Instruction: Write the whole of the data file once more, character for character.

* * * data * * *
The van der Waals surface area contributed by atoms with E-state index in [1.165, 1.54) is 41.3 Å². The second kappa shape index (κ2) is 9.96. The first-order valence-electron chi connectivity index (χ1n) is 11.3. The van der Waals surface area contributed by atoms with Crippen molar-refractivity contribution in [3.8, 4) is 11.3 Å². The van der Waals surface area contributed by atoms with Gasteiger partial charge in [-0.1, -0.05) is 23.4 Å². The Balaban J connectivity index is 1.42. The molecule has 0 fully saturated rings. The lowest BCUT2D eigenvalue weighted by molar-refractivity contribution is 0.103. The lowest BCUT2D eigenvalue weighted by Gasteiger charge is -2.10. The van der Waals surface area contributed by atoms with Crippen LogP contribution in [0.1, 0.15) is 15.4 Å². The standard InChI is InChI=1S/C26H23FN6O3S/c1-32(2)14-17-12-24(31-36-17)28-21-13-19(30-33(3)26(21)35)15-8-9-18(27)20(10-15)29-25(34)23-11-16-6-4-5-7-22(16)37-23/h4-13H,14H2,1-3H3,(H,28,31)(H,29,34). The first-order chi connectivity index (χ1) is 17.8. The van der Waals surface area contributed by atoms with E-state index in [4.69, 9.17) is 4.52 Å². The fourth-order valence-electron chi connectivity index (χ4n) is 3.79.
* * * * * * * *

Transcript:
The van der Waals surface area contributed by atoms with E-state index in [1.165, 1.54) is 41.3 Å². The second kappa shape index (κ2) is 9.96. The first-order valence-electron chi connectivity index (χ1n) is 11.3. The van der Waals surface area contributed by atoms with Crippen molar-refractivity contribution in [3.8, 4) is 11.3 Å². The van der Waals surface area contributed by atoms with Gasteiger partial charge in [-0.1, -0.05) is 23.4 Å². The Balaban J connectivity index is 1.42. The molecule has 0 fully saturated rings. The lowest BCUT2D eigenvalue weighted by molar-refractivity contribution is 0.103. The lowest BCUT2D eigenvalue weighted by Gasteiger charge is -2.10. The van der Waals surface area contributed by atoms with Crippen LogP contribution in [0.1, 0.15) is 15.4 Å². The standard InChI is InChI=1S/C26H23FN6O3S/c1-32(2)14-17-12-24(31-36-17)28-21-13-19(30-33(3)26(21)35)15-8-9-18(27)20(10-15)29-25(34)23-11-16-6-4-5-7-22(16)37-23/h4-13H,14H2,1-3H3,(H,28,31)(H,29,34). The first-order chi connectivity index (χ1) is 17.8. The van der Waals surface area contributed by atoms with E-state index in [4.69, 9.17) is 4.52 Å². The fourth-order valence-electron chi connectivity index (χ4n) is 3.79.